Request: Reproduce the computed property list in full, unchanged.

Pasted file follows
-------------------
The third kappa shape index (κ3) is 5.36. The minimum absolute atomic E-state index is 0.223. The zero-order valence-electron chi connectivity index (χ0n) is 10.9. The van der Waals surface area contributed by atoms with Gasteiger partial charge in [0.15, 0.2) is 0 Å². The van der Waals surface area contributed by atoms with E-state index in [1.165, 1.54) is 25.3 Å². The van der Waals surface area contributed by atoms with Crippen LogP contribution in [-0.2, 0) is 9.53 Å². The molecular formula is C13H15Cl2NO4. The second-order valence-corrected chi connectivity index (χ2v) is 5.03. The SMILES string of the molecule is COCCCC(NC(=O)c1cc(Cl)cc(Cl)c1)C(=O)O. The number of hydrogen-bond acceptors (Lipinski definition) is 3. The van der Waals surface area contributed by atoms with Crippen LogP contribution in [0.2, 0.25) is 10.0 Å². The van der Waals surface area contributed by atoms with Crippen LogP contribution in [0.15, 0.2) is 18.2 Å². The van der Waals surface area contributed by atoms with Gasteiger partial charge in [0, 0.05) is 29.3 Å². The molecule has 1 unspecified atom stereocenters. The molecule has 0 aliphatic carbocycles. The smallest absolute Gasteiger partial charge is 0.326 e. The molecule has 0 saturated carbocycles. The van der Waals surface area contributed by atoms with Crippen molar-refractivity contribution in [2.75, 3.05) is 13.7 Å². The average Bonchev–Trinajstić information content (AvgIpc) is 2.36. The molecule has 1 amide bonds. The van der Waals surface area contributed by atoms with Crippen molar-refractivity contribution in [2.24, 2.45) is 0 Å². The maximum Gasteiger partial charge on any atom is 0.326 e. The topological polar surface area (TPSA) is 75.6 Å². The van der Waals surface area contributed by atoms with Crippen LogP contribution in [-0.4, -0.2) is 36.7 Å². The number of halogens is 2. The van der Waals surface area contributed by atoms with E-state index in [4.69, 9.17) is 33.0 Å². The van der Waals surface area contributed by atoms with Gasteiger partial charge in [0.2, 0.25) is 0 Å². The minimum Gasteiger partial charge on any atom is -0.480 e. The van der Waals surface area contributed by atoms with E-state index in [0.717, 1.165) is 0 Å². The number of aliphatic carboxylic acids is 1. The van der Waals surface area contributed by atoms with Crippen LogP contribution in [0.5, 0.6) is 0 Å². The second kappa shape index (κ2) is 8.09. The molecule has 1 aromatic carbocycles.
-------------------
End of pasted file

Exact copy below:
The third kappa shape index (κ3) is 5.36. The minimum absolute atomic E-state index is 0.223. The zero-order valence-electron chi connectivity index (χ0n) is 10.9. The van der Waals surface area contributed by atoms with Gasteiger partial charge in [0.15, 0.2) is 0 Å². The van der Waals surface area contributed by atoms with E-state index in [1.165, 1.54) is 25.3 Å². The van der Waals surface area contributed by atoms with Crippen LogP contribution in [-0.2, 0) is 9.53 Å². The molecular formula is C13H15Cl2NO4. The second-order valence-corrected chi connectivity index (χ2v) is 5.03. The SMILES string of the molecule is COCCCC(NC(=O)c1cc(Cl)cc(Cl)c1)C(=O)O. The number of hydrogen-bond acceptors (Lipinski definition) is 3. The van der Waals surface area contributed by atoms with Crippen LogP contribution in [0.2, 0.25) is 10.0 Å². The van der Waals surface area contributed by atoms with Crippen LogP contribution in [0.15, 0.2) is 18.2 Å². The van der Waals surface area contributed by atoms with Gasteiger partial charge in [0, 0.05) is 29.3 Å². The molecule has 1 unspecified atom stereocenters. The molecule has 0 aliphatic carbocycles. The smallest absolute Gasteiger partial charge is 0.326 e. The molecule has 0 saturated carbocycles. The van der Waals surface area contributed by atoms with Crippen molar-refractivity contribution in [2.75, 3.05) is 13.7 Å². The average Bonchev–Trinajstić information content (AvgIpc) is 2.36. The molecule has 1 amide bonds. The van der Waals surface area contributed by atoms with Crippen molar-refractivity contribution in [2.24, 2.45) is 0 Å². The maximum Gasteiger partial charge on any atom is 0.326 e. The topological polar surface area (TPSA) is 75.6 Å². The van der Waals surface area contributed by atoms with Crippen LogP contribution in [-0.4, -0.2) is 36.7 Å². The number of halogens is 2. The van der Waals surface area contributed by atoms with E-state index in [4.69, 9.17) is 33.0 Å². The van der Waals surface area contributed by atoms with Gasteiger partial charge in [0.2, 0.25) is 0 Å². The minimum Gasteiger partial charge on any atom is -0.480 e. The van der Waals surface area contributed by atoms with E-state index in [0.717, 1.165) is 0 Å². The number of aliphatic carboxylic acids is 1. The van der Waals surface area contributed by atoms with Crippen LogP contribution in [0.5, 0.6) is 0 Å². The second kappa shape index (κ2) is 8.09. The molecule has 1 aromatic carbocycles.